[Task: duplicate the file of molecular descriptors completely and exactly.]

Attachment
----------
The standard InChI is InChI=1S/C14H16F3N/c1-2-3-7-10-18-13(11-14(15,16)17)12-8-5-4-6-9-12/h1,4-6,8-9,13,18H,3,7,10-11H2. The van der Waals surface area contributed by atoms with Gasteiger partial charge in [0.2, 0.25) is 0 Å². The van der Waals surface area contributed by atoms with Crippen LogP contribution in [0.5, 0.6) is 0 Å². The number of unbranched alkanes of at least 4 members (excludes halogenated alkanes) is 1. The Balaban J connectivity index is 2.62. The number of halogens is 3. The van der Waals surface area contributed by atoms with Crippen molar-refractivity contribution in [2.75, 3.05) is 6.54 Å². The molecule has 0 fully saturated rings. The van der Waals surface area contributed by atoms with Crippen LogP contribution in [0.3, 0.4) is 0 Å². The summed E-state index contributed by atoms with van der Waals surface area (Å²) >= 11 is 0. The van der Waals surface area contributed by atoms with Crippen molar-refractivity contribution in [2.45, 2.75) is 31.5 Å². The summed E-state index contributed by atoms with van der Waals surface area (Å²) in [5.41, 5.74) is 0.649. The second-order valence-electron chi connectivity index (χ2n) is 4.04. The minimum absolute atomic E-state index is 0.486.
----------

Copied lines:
The standard InChI is InChI=1S/C14H16F3N/c1-2-3-7-10-18-13(11-14(15,16)17)12-8-5-4-6-9-12/h1,4-6,8-9,13,18H,3,7,10-11H2. The van der Waals surface area contributed by atoms with Gasteiger partial charge in [0.2, 0.25) is 0 Å². The van der Waals surface area contributed by atoms with Crippen LogP contribution in [0.5, 0.6) is 0 Å². The number of unbranched alkanes of at least 4 members (excludes halogenated alkanes) is 1. The Balaban J connectivity index is 2.62. The number of halogens is 3. The van der Waals surface area contributed by atoms with Crippen molar-refractivity contribution in [2.75, 3.05) is 6.54 Å². The molecule has 0 fully saturated rings. The van der Waals surface area contributed by atoms with Crippen LogP contribution in [0.3, 0.4) is 0 Å². The summed E-state index contributed by atoms with van der Waals surface area (Å²) >= 11 is 0. The van der Waals surface area contributed by atoms with Crippen molar-refractivity contribution in [2.45, 2.75) is 31.5 Å². The summed E-state index contributed by atoms with van der Waals surface area (Å²) in [5.41, 5.74) is 0.649. The second-order valence-electron chi connectivity index (χ2n) is 4.04. The minimum absolute atomic E-state index is 0.486.